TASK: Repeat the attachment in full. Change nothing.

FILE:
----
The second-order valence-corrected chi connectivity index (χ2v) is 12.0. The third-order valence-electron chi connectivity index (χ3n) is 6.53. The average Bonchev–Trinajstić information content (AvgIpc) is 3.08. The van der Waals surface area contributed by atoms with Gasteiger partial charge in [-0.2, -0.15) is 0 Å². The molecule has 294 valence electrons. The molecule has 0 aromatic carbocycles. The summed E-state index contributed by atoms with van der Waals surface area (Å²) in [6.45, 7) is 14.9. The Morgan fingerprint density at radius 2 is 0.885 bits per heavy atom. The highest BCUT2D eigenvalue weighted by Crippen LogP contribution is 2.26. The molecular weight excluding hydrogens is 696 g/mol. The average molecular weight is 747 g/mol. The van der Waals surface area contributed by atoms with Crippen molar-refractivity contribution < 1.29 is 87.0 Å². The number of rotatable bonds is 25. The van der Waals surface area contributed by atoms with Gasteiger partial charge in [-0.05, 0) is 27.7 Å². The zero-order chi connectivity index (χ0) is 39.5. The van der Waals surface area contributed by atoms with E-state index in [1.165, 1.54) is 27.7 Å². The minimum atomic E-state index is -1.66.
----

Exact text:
The second-order valence-corrected chi connectivity index (χ2v) is 12.0. The third-order valence-electron chi connectivity index (χ3n) is 6.53. The average Bonchev–Trinajstić information content (AvgIpc) is 3.08. The van der Waals surface area contributed by atoms with Gasteiger partial charge in [-0.2, -0.15) is 0 Å². The molecule has 294 valence electrons. The molecule has 0 aromatic carbocycles. The summed E-state index contributed by atoms with van der Waals surface area (Å²) in [6.45, 7) is 14.9. The Morgan fingerprint density at radius 2 is 0.885 bits per heavy atom. The highest BCUT2D eigenvalue weighted by Crippen LogP contribution is 2.26. The molecular weight excluding hydrogens is 696 g/mol. The average molecular weight is 747 g/mol. The van der Waals surface area contributed by atoms with Crippen molar-refractivity contribution < 1.29 is 87.0 Å². The number of rotatable bonds is 25. The van der Waals surface area contributed by atoms with Gasteiger partial charge in [-0.05, 0) is 27.7 Å². The zero-order chi connectivity index (χ0) is 39.5. The van der Waals surface area contributed by atoms with E-state index in [1.165, 1.54) is 27.7 Å². The minimum atomic E-state index is -1.66.